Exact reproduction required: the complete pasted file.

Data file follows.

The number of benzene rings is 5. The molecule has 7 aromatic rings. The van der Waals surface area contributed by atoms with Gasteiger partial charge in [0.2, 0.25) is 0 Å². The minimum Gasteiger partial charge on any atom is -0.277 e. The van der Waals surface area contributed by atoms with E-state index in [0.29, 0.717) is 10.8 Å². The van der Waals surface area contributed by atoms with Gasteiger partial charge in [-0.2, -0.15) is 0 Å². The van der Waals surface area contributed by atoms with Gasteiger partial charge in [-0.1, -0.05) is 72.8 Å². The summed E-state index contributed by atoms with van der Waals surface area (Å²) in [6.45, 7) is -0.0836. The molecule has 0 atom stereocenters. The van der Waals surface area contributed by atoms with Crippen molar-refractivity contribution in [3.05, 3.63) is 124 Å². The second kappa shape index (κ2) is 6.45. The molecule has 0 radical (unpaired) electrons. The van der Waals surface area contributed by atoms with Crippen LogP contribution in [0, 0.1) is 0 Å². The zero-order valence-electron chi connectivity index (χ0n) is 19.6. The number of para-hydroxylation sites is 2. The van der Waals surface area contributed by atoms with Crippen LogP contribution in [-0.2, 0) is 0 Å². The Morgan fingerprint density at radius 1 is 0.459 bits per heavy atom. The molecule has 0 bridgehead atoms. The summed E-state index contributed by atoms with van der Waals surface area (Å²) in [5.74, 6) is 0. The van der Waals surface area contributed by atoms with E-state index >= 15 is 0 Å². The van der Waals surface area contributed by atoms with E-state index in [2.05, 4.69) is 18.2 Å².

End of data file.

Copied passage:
The number of benzene rings is 5. The molecule has 7 aromatic rings. The van der Waals surface area contributed by atoms with Gasteiger partial charge in [0.2, 0.25) is 0 Å². The minimum Gasteiger partial charge on any atom is -0.277 e. The van der Waals surface area contributed by atoms with E-state index in [0.29, 0.717) is 10.8 Å². The van der Waals surface area contributed by atoms with Gasteiger partial charge in [-0.2, -0.15) is 0 Å². The van der Waals surface area contributed by atoms with Gasteiger partial charge in [-0.1, -0.05) is 72.8 Å². The summed E-state index contributed by atoms with van der Waals surface area (Å²) in [6.45, 7) is -0.0836. The molecule has 0 atom stereocenters. The van der Waals surface area contributed by atoms with Crippen molar-refractivity contribution in [3.05, 3.63) is 124 Å². The second kappa shape index (κ2) is 6.45. The molecule has 0 radical (unpaired) electrons. The van der Waals surface area contributed by atoms with Crippen LogP contribution in [0, 0.1) is 0 Å². The zero-order valence-electron chi connectivity index (χ0n) is 19.6. The number of para-hydroxylation sites is 2. The van der Waals surface area contributed by atoms with Crippen LogP contribution in [-0.2, 0) is 0 Å². The Morgan fingerprint density at radius 1 is 0.459 bits per heavy atom. The molecule has 0 bridgehead atoms. The summed E-state index contributed by atoms with van der Waals surface area (Å²) in [5.74, 6) is 0. The van der Waals surface area contributed by atoms with E-state index >= 15 is 0 Å². The van der Waals surface area contributed by atoms with E-state index in [2.05, 4.69) is 18.2 Å².